Relative

Relative or Relatives may refer to:

Read more about Relative:  General Use, Philosophy, Economics/Finance

Other articles related to "relative, relatives":

Relative Bearing Indicator
... A Relative bearing indicator shows the bearing of some source relative to a vehicle carrying a detector ...
Sharavathi - Climate - Humidity
... During the morning, the relative humidity exceeds 75% for most times of the year ... During the months of monsoon, the relative humidity during the afternoons is approximately 60% ... During the driest months (January to March), the relative humidity in the afternoon is less than 35% ...
Relative Wind in Freefall
... Relative wind is also used to describe the airflow relative to an object in freefall through an atmosphere, such as that of a person's body during the freefall portion of a skydive or BASE jump ... skydive the vertical descent of the skydiver creates an upward relative wind ... The relative wind strength increases with increased descent rate ...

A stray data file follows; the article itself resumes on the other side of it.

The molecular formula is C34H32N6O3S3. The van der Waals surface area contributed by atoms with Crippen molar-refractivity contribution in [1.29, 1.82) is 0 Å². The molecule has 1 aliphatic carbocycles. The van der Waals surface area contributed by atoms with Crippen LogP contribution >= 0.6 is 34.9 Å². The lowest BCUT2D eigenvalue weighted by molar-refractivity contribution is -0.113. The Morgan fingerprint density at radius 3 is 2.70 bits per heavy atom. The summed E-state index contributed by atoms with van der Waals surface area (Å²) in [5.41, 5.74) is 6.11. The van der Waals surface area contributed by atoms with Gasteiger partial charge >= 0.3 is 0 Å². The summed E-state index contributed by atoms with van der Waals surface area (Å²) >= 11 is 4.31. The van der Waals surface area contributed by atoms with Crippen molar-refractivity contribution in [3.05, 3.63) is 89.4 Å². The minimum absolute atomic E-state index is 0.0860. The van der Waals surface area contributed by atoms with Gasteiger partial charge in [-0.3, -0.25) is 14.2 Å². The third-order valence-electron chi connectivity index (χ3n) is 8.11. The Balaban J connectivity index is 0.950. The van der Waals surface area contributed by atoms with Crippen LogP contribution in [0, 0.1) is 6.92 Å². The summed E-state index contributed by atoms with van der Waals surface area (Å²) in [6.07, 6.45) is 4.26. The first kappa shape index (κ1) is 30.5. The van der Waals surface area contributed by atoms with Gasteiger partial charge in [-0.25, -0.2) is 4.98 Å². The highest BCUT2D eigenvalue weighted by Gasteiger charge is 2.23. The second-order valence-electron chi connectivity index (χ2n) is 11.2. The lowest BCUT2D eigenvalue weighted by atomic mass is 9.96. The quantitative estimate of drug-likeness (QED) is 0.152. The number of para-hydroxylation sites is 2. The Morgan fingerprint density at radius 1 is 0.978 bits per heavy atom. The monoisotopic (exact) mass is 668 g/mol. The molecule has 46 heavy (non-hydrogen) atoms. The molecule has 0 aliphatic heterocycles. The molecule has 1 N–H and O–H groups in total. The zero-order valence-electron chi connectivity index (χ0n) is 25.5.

Relative Wind
... In aeronautics, the relative wind is the direction of movement of the atmosphere relative to an aircraft or an airfoil ... of movement of the aircraft or airfoil relative to the atmosphere ... This vector is the relative wind or the free stream velocity vector ...
Relative - Popular Culture - Music
... Friends Relatives, 1999 compilation album Dead Relatives, 2000 music album by Canadian Emm Gryner Relative Ways, 2001 music album by...And You Will Know Us by the Trail of Dead ...

Famous quotes containing the word relative:

    Three elements go to make up an idea. The first is its intrinsic quality as a feeling. The second is the energy with which it affects other ideas, an energy which is infinite in the here-and-nowness of immediate sensation, finite and relative in the recency of the past. The third element is the tendency of an idea to bring along other ideas with it.
    Charles Sanders Peirce (1839–1914)

    She went in there to muse on being rid
    Of relative beneath the coffin lid.
    No one was by. She stuck her tongue out; slid.
    Gwendolyn Brooks (b. 1917)

    And since the average lifetime—the relative longevity—is far greater for memories of poetic sensations than for those of heartbreaks, since the very long time that the grief I felt then because of Gilbert, it has been outlived by the pleasure I feel, whenever I wish to read, as in a sort of sundial, the minutes between twelve fifteen and one o’clock, in the month of May, upon remembering myself chatting ... with Madame Swann under the reflection of a cradle of wisteria.
    Marcel Proust (1871–1922)